A Death in the Family – Douglas Brown Shanks 1915

It’s strange where your family history research might lead. I’ve been busy with my other blog, of late, and I have done little on the family history front, however a post on my other blog, from 1915, suggested I had a relative who had died in World War 1 that I didn’t know about. The post is a letter to the Scottish Farmer from Margaret Shanks asking for help raising money for a hospital bed. In this she says “Too many will be like myself in having a painful personal interest in that bloody field”. Now I did not know of any ‘Shanks’ war dead on my side of the family, that is Margaret’s brother Robert my Great Grandfather. However, Margaret did have three other brothers and it turns out her brother James had a son born in 1896 – just the right age for service in WW1.

Douglas Brown Shanks would have been a 1st cousin twice removed. A quick search of the Commonwealth Graves Commission gave me the information I needed. Douglas had been killed on 27 May 1915 Age 19, he had been in the “D” Coy., London Regiment (Prince of Wales’ Own Civil Service Rifles). It seems like so many he had just been unlucky, his regiment had been fighting in the Battle of Festubert from May 15, 1915 to May 25. So most of the fighting was over when he was killed on the 27 May.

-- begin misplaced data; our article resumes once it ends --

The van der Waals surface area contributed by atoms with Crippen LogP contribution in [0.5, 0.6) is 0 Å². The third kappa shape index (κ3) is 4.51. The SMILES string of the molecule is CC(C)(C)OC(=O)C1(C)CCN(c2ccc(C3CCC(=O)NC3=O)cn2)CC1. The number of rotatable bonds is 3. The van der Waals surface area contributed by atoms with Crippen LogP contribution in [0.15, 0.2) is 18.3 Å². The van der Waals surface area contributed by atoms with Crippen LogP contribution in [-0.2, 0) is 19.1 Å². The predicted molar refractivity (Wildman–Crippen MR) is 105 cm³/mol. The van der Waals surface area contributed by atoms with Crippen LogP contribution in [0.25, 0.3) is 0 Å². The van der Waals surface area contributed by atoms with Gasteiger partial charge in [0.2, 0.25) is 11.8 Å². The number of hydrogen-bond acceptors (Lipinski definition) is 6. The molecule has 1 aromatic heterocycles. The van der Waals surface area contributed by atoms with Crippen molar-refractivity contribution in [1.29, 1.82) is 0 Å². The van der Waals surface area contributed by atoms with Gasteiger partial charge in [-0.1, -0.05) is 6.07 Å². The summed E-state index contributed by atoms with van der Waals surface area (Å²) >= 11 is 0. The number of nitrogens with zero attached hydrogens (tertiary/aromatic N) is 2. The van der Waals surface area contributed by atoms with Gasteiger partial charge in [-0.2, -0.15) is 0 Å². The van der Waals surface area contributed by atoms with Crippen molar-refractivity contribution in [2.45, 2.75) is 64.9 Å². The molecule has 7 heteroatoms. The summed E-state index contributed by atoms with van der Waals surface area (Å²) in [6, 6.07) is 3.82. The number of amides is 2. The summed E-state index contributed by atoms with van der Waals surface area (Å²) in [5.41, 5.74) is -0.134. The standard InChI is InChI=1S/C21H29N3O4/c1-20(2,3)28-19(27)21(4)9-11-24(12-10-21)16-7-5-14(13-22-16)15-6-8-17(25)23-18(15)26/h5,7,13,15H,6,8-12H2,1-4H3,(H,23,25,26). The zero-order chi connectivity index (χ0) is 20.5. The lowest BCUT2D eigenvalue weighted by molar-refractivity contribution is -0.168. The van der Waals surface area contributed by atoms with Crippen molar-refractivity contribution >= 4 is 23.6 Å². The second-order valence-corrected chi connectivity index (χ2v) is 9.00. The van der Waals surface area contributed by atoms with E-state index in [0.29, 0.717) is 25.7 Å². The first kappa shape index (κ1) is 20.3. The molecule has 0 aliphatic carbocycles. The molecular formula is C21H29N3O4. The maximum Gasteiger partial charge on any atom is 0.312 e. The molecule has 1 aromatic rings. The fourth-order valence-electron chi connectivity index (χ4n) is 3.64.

The family were obviously devastated and it prompted Margaret to try and do something. She was successful and they eventually raised enough money for a bed on the Somme, which must have given her great satisfaction.

This entry was posted in Shanks, Somme, WW1. Bookmark the permalink.

2 Responses to A Death in the Family – Douglas Brown Shanks 1915

  1. amazing what you find if you keep on looking.

  2. This is fascinating. You may be interested to learn that a group of staff at my place of work is researching Douglas Shanks’ Unit – 15/1 London Regiment (Prince of Wales’ Own) Civil Service Rifles. Here’s the link to where we have remembered Douglas on the Imperial War Museums Lives of the Great War Site. Hope you find the detail interesting. https://livesofthefirstworldwar.org/lifestory/3972117

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